Now That's Some Hole

We're back from our hike... no twisted ankles, broken bones, or pulled muscles. My GPS reported we walked 8 miles today including our walk from camp to the trail head, but GPS's only report the horizontal distance traveled, not the vertical distance. The vertical distance, or elevation change, today was about 1,400 feet -- first down, then back up -- and almost all that change was in just 3 miles of the total 8 we walked today.

The trail we hiked was the Bright Angel Trail, the most heavily used trail in the Park. It can take you from the South Rim all the way down to the river... 4,500 feet down and 3 miles to the north. You can cross the river on a suspension bridge and then hike another mile or so to Phantom Ranch, a touch of civilization at the bottom of the Grand Canyon where a hiker can stay overnight in a small lodge or cabin. We didn't get anywhere close to Phantom Ranch during our hike today.

The Bright Angel Trail is a shared use trail, with both people and mules having access to it. Mules are used to haul both passengers and supplies between the rim and the river. It's been done for many years and the mules are an institution around here. While hiking on the trail there's a protocol the must be followed in order to avoid spooking the beasts and potentially throwing a rider off and down the canyon... basically, stand aside, shut up, and don't do anything that'll scare the mules. We passed a number of mule trains on the way down and up today.

Our little hike took us only about a third of the way down into the canyon. It took us a little over an hour to go down 1,500 feet and a mile and a half of walking. We spent almost an hour at that point (picnic lunch, talking with people, etc.). The trip back up took about two hours. The rule of thumb is that the "up" trip is twice as long as the "down" trip.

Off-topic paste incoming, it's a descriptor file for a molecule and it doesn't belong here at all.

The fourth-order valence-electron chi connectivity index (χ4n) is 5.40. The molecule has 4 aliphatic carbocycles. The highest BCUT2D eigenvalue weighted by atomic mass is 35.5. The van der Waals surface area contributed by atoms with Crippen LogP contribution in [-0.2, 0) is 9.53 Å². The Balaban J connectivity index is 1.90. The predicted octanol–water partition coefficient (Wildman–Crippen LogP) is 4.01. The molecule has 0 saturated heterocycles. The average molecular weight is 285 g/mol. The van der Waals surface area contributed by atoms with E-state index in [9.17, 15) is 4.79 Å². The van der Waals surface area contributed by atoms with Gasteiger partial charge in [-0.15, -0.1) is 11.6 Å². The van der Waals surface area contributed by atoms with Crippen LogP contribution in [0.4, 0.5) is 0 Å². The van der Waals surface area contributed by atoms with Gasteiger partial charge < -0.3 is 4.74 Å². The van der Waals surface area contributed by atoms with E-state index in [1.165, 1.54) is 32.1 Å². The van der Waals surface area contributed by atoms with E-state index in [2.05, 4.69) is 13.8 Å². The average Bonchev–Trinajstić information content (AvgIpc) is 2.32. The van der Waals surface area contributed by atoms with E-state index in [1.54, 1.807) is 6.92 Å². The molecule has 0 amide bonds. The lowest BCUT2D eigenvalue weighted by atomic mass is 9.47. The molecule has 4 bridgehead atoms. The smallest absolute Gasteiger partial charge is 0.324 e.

During our hike we ran into all kinds of people. Some actually run down and then run back up. These cannot be normal people. But they do it and they time their result only to return the following week to do it all over again in an effort to better their previously best time. There must be some kind of defect that causing this aberrant behavior. At what point can they call what they've done a success?  How will they know? At what point will they decide they've had enough and quit?

Then there's the other extreme... people walking down the trail with flip-flops, or pointy toed purple pumps (which I actuallly saw today), or people obviously too large and out-of-shape to go very far. The first part, the going down part, is easy compared to the return trip.  I wonder how many people require assistance at the end of the day to get back to the top?

My thoughts from our brief descent into the canyon today are these: 1) that's one heck of a hole 2) it's just as hard to fathom the scale of the Grand Canyon from down in it as it is from up top, and 3) I can't wait to get back and go further, all the way to the river, maybe all the way to the North Rim.

As we neared the top we saw 6 Desert Bighorn Sheep clamoring around and feeding on who-knows-what as they were working the side of a near vertical canyon wall. They're top-notch natural entertainment. It doesn't seem possible for any four legged beast to be that sure-footed, that adept at standing on the tiniest slivers of rock ledges... and make it look like it's easy... no big deal. I've been told that seeing these Bighorns is a rare treat. Well, we certainly enjoyed it.

After our successful return we somehow managed to crawl into the Bright Angel Lodge's Bar, and with my last burst of energy, order a couple beers. That was some of the best tasting beer I've had in a long time. We eventually made it back to the bus-house where we watched the best sunset sky-show we've seen in a long time.  It'll be an early night tonight so we can get rested up for the move tomorrow.

In Grand Canyon N.P...
Thom Hoch


Slightly Better than Most